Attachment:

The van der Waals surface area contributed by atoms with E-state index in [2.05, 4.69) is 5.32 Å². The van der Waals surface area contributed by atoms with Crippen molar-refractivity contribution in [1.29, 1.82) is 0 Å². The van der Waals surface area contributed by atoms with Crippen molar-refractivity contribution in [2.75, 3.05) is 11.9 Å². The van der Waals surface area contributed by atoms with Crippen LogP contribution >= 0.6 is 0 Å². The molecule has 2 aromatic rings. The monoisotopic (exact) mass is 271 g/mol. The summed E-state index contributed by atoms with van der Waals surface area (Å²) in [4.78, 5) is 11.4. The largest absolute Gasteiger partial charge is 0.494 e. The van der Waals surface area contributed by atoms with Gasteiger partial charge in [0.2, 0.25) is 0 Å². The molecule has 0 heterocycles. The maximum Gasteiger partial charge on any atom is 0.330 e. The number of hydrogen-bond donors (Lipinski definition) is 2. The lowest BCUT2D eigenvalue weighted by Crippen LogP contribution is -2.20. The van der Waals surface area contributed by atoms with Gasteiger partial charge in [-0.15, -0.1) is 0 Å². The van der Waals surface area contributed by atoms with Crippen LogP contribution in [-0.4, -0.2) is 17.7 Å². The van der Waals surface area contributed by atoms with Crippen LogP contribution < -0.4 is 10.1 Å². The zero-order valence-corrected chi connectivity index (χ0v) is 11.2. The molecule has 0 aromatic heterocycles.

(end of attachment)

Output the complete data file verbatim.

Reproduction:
The van der Waals surface area contributed by atoms with E-state index in [2.05, 4.69) is 5.32 Å². The van der Waals surface area contributed by atoms with Crippen molar-refractivity contribution in [1.29, 1.82) is 0 Å². The van der Waals surface area contributed by atoms with Crippen molar-refractivity contribution in [2.75, 3.05) is 11.9 Å². The van der Waals surface area contributed by atoms with Crippen LogP contribution >= 0.6 is 0 Å². The molecule has 2 aromatic rings. The monoisotopic (exact) mass is 271 g/mol. The summed E-state index contributed by atoms with van der Waals surface area (Å²) in [4.78, 5) is 11.4. The largest absolute Gasteiger partial charge is 0.494 e. The van der Waals surface area contributed by atoms with Gasteiger partial charge in [0.2, 0.25) is 0 Å². The molecule has 0 heterocycles. The maximum Gasteiger partial charge on any atom is 0.330 e. The number of hydrogen-bond donors (Lipinski definition) is 2. The lowest BCUT2D eigenvalue weighted by Crippen LogP contribution is -2.20. The van der Waals surface area contributed by atoms with Gasteiger partial charge in [-0.15, -0.1) is 0 Å². The van der Waals surface area contributed by atoms with Crippen LogP contribution in [-0.4, -0.2) is 17.7 Å². The van der Waals surface area contributed by atoms with Crippen LogP contribution < -0.4 is 10.1 Å². The zero-order valence-corrected chi connectivity index (χ0v) is 11.2. The molecule has 0 aromatic heterocycles.